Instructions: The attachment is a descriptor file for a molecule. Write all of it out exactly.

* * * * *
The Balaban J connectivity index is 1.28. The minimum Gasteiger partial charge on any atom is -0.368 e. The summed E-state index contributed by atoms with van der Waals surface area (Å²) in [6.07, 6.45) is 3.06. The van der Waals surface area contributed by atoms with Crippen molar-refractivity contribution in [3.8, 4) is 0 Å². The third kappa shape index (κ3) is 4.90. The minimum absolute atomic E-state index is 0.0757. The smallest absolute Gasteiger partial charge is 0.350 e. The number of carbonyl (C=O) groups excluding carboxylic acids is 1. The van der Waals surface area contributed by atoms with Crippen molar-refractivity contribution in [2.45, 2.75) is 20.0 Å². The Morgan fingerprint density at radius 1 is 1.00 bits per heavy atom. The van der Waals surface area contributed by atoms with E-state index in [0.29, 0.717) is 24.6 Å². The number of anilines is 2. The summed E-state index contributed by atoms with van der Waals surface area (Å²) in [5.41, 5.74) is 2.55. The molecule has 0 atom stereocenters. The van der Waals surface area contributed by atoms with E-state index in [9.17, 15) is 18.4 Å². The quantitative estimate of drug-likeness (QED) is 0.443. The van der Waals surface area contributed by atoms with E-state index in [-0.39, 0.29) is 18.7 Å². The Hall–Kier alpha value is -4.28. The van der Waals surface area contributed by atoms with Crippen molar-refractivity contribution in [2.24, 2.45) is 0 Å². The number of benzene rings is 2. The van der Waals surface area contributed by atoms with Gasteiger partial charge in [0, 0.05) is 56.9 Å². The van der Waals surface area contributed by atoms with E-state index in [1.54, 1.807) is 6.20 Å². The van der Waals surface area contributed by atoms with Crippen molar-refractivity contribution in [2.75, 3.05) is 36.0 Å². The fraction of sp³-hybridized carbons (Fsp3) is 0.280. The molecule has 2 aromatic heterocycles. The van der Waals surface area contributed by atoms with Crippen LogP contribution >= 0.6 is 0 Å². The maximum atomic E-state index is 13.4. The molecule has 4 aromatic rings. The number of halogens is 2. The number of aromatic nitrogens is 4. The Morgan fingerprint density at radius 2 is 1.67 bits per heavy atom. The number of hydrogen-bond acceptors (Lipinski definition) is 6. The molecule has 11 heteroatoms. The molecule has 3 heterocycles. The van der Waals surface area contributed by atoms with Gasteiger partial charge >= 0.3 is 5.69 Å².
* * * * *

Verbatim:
The Balaban J connectivity index is 1.28. The minimum Gasteiger partial charge on any atom is -0.368 e. The summed E-state index contributed by atoms with van der Waals surface area (Å²) in [6.07, 6.45) is 3.06. The van der Waals surface area contributed by atoms with Crippen molar-refractivity contribution in [3.8, 4) is 0 Å². The third kappa shape index (κ3) is 4.90. The minimum absolute atomic E-state index is 0.0757. The smallest absolute Gasteiger partial charge is 0.350 e. The number of carbonyl (C=O) groups excluding carboxylic acids is 1. The van der Waals surface area contributed by atoms with Crippen molar-refractivity contribution in [2.45, 2.75) is 20.0 Å². The Morgan fingerprint density at radius 1 is 1.00 bits per heavy atom. The van der Waals surface area contributed by atoms with E-state index in [0.29, 0.717) is 24.6 Å². The number of anilines is 2. The summed E-state index contributed by atoms with van der Waals surface area (Å²) in [5.41, 5.74) is 2.55. The molecule has 0 atom stereocenters. The van der Waals surface area contributed by atoms with E-state index in [9.17, 15) is 18.4 Å². The quantitative estimate of drug-likeness (QED) is 0.443. The van der Waals surface area contributed by atoms with E-state index in [-0.39, 0.29) is 18.7 Å². The Hall–Kier alpha value is -4.28. The van der Waals surface area contributed by atoms with Crippen molar-refractivity contribution in [2.24, 2.45) is 0 Å². The number of benzene rings is 2. The van der Waals surface area contributed by atoms with Gasteiger partial charge in [0, 0.05) is 56.9 Å². The van der Waals surface area contributed by atoms with E-state index in [1.54, 1.807) is 6.20 Å². The van der Waals surface area contributed by atoms with Crippen molar-refractivity contribution in [2.75, 3.05) is 36.0 Å². The fraction of sp³-hybridized carbons (Fsp3) is 0.280. The molecule has 2 aromatic heterocycles. The van der Waals surface area contributed by atoms with Crippen LogP contribution >= 0.6 is 0 Å². The maximum atomic E-state index is 13.4. The molecule has 4 aromatic rings. The number of halogens is 2. The number of aromatic nitrogens is 4. The Morgan fingerprint density at radius 2 is 1.67 bits per heavy atom. The number of hydrogen-bond acceptors (Lipinski definition) is 6. The molecule has 11 heteroatoms. The molecule has 3 heterocycles. The van der Waals surface area contributed by atoms with Gasteiger partial charge >= 0.3 is 5.69 Å².